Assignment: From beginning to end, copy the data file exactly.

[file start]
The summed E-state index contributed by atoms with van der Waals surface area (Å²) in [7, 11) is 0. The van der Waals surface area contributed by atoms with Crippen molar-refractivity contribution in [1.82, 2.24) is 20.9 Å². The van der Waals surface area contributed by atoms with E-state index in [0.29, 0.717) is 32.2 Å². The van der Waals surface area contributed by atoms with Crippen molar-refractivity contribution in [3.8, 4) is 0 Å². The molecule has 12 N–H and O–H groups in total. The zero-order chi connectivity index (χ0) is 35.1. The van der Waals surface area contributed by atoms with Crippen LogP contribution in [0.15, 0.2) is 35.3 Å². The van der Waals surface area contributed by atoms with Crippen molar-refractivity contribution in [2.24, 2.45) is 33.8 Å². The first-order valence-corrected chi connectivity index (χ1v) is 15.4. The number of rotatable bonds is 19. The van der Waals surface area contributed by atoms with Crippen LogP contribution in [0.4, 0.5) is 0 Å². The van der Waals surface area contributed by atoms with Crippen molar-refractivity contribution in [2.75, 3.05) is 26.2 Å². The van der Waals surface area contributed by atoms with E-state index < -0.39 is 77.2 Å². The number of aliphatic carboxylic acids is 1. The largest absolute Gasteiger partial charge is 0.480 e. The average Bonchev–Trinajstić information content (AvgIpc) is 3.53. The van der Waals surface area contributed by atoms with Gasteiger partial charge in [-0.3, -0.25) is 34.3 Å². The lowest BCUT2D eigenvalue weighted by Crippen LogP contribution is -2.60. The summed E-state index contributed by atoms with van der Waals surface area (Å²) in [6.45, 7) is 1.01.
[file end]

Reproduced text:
The summed E-state index contributed by atoms with van der Waals surface area (Å²) in [7, 11) is 0. The van der Waals surface area contributed by atoms with Crippen molar-refractivity contribution in [1.82, 2.24) is 20.9 Å². The van der Waals surface area contributed by atoms with E-state index in [0.29, 0.717) is 32.2 Å². The van der Waals surface area contributed by atoms with Crippen molar-refractivity contribution in [3.8, 4) is 0 Å². The molecule has 12 N–H and O–H groups in total. The zero-order chi connectivity index (χ0) is 35.1. The van der Waals surface area contributed by atoms with Crippen LogP contribution in [0.15, 0.2) is 35.3 Å². The van der Waals surface area contributed by atoms with Crippen molar-refractivity contribution in [2.24, 2.45) is 33.8 Å². The first-order valence-corrected chi connectivity index (χ1v) is 15.4. The number of rotatable bonds is 19. The van der Waals surface area contributed by atoms with Crippen LogP contribution in [0.4, 0.5) is 0 Å². The van der Waals surface area contributed by atoms with Crippen molar-refractivity contribution in [2.75, 3.05) is 26.2 Å². The van der Waals surface area contributed by atoms with E-state index < -0.39 is 77.2 Å². The number of aliphatic carboxylic acids is 1. The largest absolute Gasteiger partial charge is 0.480 e. The average Bonchev–Trinajstić information content (AvgIpc) is 3.53. The van der Waals surface area contributed by atoms with Gasteiger partial charge in [-0.3, -0.25) is 34.3 Å². The lowest BCUT2D eigenvalue weighted by Crippen LogP contribution is -2.60. The summed E-state index contributed by atoms with van der Waals surface area (Å²) in [6.45, 7) is 1.01.